And then there’s Tiger Woods. For three magical hours the three-time Open champion played like he’d never drifted into the dark competitive hole that’s defined his last few years. Like he’d never been sidelined by an endless collection of injuries and eventually sought relief under the surgeon’s knife.

As quietly as Woods can do anything, he turned in 3 under par for the day and added two more birdies at Nos. 10 and 11. His birdie putt at the 14th hole lifted him temporarily into a share of the lead at 6 under par.

“We knew there were going to be 10, 12 guys with a chance to win on Sunday, and it's turning out to be that,” said Woods, who is four strokes off the lead. “I didn't want to be too far back if the guys got to 10 [under] today. Five [shots back] is certainly doable, and especially if we get the forecast tomorrow.”

Woods held his round of 66 together with a gritty par save at the 18th hole after hitting what he said was his only clunker of the day off the final tee.

Even that episode seemed like foreshadowing.

The 18th hole has rough, bunkers, out of bounds and a burn named Barry that weaves its way through the hole like a drunken soccer fan. It’s the Grand Slam of hazardous living and appears certain to play a leading role in Sunday’s outcome.

Perhaps none of the leading men will go full Jean Van de Velde, the star-crossed Frenchman who could still be standing in that burn if not for a rising tide back at the 1999 championship, but if the 499 yards of dusty turf is an uninvited guest, it’s a guest nonetheless.

It may not create the same joyless feelings that he had when he returned the claret jug, but given the hole’s history and Spieth’s penchant for late-inning histrionics (see Open Championship, 2017), the 18th hole is certain to produce more than a few uncomfortable moments.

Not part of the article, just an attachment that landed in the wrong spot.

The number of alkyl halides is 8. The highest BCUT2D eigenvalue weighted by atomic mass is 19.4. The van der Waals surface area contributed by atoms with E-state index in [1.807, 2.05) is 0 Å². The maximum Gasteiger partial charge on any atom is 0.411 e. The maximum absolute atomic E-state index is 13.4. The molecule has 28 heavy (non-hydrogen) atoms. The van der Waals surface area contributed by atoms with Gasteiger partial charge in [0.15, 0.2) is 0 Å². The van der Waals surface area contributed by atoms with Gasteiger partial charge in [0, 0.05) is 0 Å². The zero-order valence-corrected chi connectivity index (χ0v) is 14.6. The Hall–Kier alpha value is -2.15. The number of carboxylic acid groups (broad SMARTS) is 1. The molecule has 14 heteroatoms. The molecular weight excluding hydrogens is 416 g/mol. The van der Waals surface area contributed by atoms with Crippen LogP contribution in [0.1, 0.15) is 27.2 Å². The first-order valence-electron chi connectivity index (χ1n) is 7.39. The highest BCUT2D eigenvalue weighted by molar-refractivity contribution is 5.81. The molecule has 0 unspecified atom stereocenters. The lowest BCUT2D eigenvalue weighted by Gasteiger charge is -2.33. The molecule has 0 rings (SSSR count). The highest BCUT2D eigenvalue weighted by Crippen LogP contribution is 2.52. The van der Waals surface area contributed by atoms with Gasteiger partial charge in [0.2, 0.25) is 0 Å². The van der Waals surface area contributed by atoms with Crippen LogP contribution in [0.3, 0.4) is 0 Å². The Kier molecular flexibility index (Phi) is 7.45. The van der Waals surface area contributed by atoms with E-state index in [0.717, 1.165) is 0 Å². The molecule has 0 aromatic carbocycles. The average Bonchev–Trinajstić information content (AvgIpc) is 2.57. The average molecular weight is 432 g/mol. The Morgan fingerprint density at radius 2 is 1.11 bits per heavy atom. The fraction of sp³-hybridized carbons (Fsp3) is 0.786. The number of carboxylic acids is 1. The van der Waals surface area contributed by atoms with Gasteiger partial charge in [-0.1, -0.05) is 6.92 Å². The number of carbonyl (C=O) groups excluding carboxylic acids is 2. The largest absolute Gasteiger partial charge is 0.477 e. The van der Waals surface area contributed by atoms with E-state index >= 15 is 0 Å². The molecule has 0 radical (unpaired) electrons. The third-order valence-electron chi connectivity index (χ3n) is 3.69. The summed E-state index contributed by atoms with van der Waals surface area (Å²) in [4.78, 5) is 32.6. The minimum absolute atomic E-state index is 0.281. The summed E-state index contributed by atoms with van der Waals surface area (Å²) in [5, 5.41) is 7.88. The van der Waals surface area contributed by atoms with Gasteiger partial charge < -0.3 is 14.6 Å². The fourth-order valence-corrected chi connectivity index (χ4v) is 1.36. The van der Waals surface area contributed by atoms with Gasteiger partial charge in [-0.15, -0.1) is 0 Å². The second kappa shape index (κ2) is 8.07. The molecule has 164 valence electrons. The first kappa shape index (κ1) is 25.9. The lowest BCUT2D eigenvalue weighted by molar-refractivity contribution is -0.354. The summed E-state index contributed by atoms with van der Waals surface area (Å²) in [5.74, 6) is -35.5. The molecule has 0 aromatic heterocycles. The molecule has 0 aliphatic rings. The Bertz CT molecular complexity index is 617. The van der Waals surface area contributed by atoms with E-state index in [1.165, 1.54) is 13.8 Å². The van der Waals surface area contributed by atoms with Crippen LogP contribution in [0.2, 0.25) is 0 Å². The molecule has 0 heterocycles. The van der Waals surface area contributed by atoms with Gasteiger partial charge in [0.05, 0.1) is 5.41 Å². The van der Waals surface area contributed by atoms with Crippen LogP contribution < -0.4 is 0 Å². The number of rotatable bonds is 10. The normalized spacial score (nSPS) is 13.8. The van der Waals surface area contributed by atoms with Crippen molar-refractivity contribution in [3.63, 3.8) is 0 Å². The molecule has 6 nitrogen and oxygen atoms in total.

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Wandering photographer costs McIlroy on 16

By Ryan LavnerJuly 21, 2018, 7:44 pm

CARNOUSTIE, Scotland – Rory McIlroy bogeyed two of his last four holes Saturday to fall four shots off the lead at The Open.

One of those mistakes might not have entirely been his fault.

McIlroy missed a short putt on the par-3 16th after a photographer was “in a world all his own,” wandering around near the green, taking photos of the crowd and not paying attention to the action on the green.

Full-field scores from the 147th Open Championship

Full coverage of the 147th Open Championship

“It’s fine,” McIlroy said after a third-round 70 put him at 5-under 208, four shots off the lead. “It’s one of those things that happens. There’s a lot of people out there, and it is what it is. It’s probably my fault, but I just didn’t regroup well after it happened.”

McIlroy also bogeyed the home hole, after driving into a fairway bunker, sending his second shot right of the green and failing to get up and down.

“I putted well,” he said. “I holed out when I needed to. I just need to make the birdies and try to limit the damage tomorrow.”